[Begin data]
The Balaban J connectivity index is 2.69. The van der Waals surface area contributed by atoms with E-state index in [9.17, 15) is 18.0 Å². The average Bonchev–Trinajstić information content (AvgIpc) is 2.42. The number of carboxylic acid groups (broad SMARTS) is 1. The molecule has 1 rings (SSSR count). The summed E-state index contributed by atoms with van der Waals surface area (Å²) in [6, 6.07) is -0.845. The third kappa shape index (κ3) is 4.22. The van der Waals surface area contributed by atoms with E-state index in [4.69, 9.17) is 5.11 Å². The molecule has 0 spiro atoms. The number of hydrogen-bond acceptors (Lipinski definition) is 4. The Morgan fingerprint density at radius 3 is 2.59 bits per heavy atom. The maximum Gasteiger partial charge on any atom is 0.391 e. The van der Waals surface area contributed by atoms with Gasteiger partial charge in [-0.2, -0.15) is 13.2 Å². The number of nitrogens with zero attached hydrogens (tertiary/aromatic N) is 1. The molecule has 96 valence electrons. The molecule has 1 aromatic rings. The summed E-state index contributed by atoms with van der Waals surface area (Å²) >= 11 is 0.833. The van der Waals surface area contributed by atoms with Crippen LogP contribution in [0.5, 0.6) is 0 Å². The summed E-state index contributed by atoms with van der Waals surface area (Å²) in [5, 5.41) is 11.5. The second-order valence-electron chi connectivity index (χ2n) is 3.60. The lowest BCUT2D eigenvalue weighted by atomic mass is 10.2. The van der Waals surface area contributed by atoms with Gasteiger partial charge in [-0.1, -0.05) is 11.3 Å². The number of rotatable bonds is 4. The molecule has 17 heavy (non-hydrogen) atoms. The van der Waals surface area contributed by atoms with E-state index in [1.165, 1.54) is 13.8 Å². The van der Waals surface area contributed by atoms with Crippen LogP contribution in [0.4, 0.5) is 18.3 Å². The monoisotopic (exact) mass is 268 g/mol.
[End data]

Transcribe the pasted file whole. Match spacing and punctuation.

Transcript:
The Balaban J connectivity index is 2.69. The van der Waals surface area contributed by atoms with E-state index in [9.17, 15) is 18.0 Å². The average Bonchev–Trinajstić information content (AvgIpc) is 2.42. The number of carboxylic acid groups (broad SMARTS) is 1. The molecule has 1 rings (SSSR count). The summed E-state index contributed by atoms with van der Waals surface area (Å²) in [6, 6.07) is -0.845. The third kappa shape index (κ3) is 4.22. The van der Waals surface area contributed by atoms with E-state index in [4.69, 9.17) is 5.11 Å². The molecule has 0 spiro atoms. The number of hydrogen-bond acceptors (Lipinski definition) is 4. The Morgan fingerprint density at radius 3 is 2.59 bits per heavy atom. The maximum Gasteiger partial charge on any atom is 0.391 e. The van der Waals surface area contributed by atoms with Gasteiger partial charge in [-0.2, -0.15) is 13.2 Å². The number of nitrogens with zero attached hydrogens (tertiary/aromatic N) is 1. The molecule has 96 valence electrons. The molecule has 1 aromatic rings. The summed E-state index contributed by atoms with van der Waals surface area (Å²) >= 11 is 0.833. The van der Waals surface area contributed by atoms with Crippen LogP contribution in [0.5, 0.6) is 0 Å². The summed E-state index contributed by atoms with van der Waals surface area (Å²) in [5, 5.41) is 11.5. The second-order valence-electron chi connectivity index (χ2n) is 3.60. The lowest BCUT2D eigenvalue weighted by atomic mass is 10.2. The van der Waals surface area contributed by atoms with Gasteiger partial charge in [-0.1, -0.05) is 11.3 Å². The number of rotatable bonds is 4. The molecule has 17 heavy (non-hydrogen) atoms. The van der Waals surface area contributed by atoms with E-state index in [1.165, 1.54) is 13.8 Å². The van der Waals surface area contributed by atoms with Crippen LogP contribution in [0.4, 0.5) is 18.3 Å². The monoisotopic (exact) mass is 268 g/mol.